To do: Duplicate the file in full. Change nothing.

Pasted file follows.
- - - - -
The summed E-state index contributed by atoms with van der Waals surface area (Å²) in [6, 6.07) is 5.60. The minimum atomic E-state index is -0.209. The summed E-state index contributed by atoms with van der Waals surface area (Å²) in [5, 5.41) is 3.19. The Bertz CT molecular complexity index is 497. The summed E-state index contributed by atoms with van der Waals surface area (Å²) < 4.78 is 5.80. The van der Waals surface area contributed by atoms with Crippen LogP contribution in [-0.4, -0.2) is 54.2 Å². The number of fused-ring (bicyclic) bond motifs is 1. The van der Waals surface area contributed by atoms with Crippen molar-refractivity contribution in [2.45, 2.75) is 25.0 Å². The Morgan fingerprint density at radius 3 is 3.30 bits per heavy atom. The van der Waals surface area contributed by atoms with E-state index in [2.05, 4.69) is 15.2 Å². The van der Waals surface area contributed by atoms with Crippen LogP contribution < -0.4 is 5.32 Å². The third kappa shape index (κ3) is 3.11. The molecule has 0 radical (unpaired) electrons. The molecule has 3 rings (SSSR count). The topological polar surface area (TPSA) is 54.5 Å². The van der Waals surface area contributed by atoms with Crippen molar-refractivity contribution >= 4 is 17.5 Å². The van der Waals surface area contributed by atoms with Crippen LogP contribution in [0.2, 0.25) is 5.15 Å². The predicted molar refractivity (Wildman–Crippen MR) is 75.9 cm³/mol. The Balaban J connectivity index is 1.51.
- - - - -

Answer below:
The summed E-state index contributed by atoms with van der Waals surface area (Å²) in [6, 6.07) is 5.60. The minimum atomic E-state index is -0.209. The summed E-state index contributed by atoms with van der Waals surface area (Å²) in [5, 5.41) is 3.19. The Bertz CT molecular complexity index is 497. The summed E-state index contributed by atoms with van der Waals surface area (Å²) < 4.78 is 5.80. The van der Waals surface area contributed by atoms with Crippen LogP contribution in [-0.4, -0.2) is 54.2 Å². The number of fused-ring (bicyclic) bond motifs is 1. The van der Waals surface area contributed by atoms with Crippen molar-refractivity contribution in [2.45, 2.75) is 25.0 Å². The Morgan fingerprint density at radius 3 is 3.30 bits per heavy atom. The van der Waals surface area contributed by atoms with E-state index in [2.05, 4.69) is 15.2 Å². The van der Waals surface area contributed by atoms with Crippen LogP contribution < -0.4 is 5.32 Å². The third kappa shape index (κ3) is 3.11. The molecule has 0 radical (unpaired) electrons. The molecule has 3 rings (SSSR count). The topological polar surface area (TPSA) is 54.5 Å². The van der Waals surface area contributed by atoms with Crippen molar-refractivity contribution >= 4 is 17.5 Å². The van der Waals surface area contributed by atoms with Crippen LogP contribution in [0.2, 0.25) is 5.15 Å². The predicted molar refractivity (Wildman–Crippen MR) is 75.9 cm³/mol. The Balaban J connectivity index is 1.51.